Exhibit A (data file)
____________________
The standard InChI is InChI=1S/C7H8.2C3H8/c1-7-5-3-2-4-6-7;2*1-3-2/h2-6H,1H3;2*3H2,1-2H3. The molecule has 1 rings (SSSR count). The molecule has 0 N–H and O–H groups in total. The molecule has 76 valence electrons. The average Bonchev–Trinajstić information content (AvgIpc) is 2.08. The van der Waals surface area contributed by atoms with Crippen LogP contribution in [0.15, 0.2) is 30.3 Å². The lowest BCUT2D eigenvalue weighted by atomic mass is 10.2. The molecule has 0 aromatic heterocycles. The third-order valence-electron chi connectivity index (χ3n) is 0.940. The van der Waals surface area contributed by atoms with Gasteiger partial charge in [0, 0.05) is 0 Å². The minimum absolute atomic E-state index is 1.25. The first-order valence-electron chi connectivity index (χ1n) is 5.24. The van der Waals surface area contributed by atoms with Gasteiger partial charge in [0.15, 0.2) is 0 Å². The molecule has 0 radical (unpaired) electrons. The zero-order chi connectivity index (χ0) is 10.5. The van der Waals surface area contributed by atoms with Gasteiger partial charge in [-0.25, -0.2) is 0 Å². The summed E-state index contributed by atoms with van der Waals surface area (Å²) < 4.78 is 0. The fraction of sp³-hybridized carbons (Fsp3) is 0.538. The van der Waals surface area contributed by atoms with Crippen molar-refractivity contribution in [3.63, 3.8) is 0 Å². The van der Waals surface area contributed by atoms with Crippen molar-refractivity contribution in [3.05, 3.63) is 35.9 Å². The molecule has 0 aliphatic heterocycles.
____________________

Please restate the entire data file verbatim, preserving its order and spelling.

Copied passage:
The standard InChI is InChI=1S/C7H8.2C3H8/c1-7-5-3-2-4-6-7;2*1-3-2/h2-6H,1H3;2*3H2,1-2H3. The molecule has 1 rings (SSSR count). The molecule has 0 N–H and O–H groups in total. The molecule has 76 valence electrons. The average Bonchev–Trinajstić information content (AvgIpc) is 2.08. The van der Waals surface area contributed by atoms with Crippen LogP contribution in [0.15, 0.2) is 30.3 Å². The lowest BCUT2D eigenvalue weighted by atomic mass is 10.2. The molecule has 0 aromatic heterocycles. The third-order valence-electron chi connectivity index (χ3n) is 0.940. The van der Waals surface area contributed by atoms with Gasteiger partial charge in [0, 0.05) is 0 Å². The minimum absolute atomic E-state index is 1.25. The first-order valence-electron chi connectivity index (χ1n) is 5.24. The van der Waals surface area contributed by atoms with Gasteiger partial charge in [0.15, 0.2) is 0 Å². The molecule has 0 radical (unpaired) electrons. The zero-order chi connectivity index (χ0) is 10.5. The van der Waals surface area contributed by atoms with Gasteiger partial charge in [-0.25, -0.2) is 0 Å². The summed E-state index contributed by atoms with van der Waals surface area (Å²) < 4.78 is 0. The fraction of sp³-hybridized carbons (Fsp3) is 0.538. The van der Waals surface area contributed by atoms with Crippen molar-refractivity contribution in [3.63, 3.8) is 0 Å². The van der Waals surface area contributed by atoms with Crippen molar-refractivity contribution in [3.05, 3.63) is 35.9 Å². The molecule has 0 aliphatic heterocycles.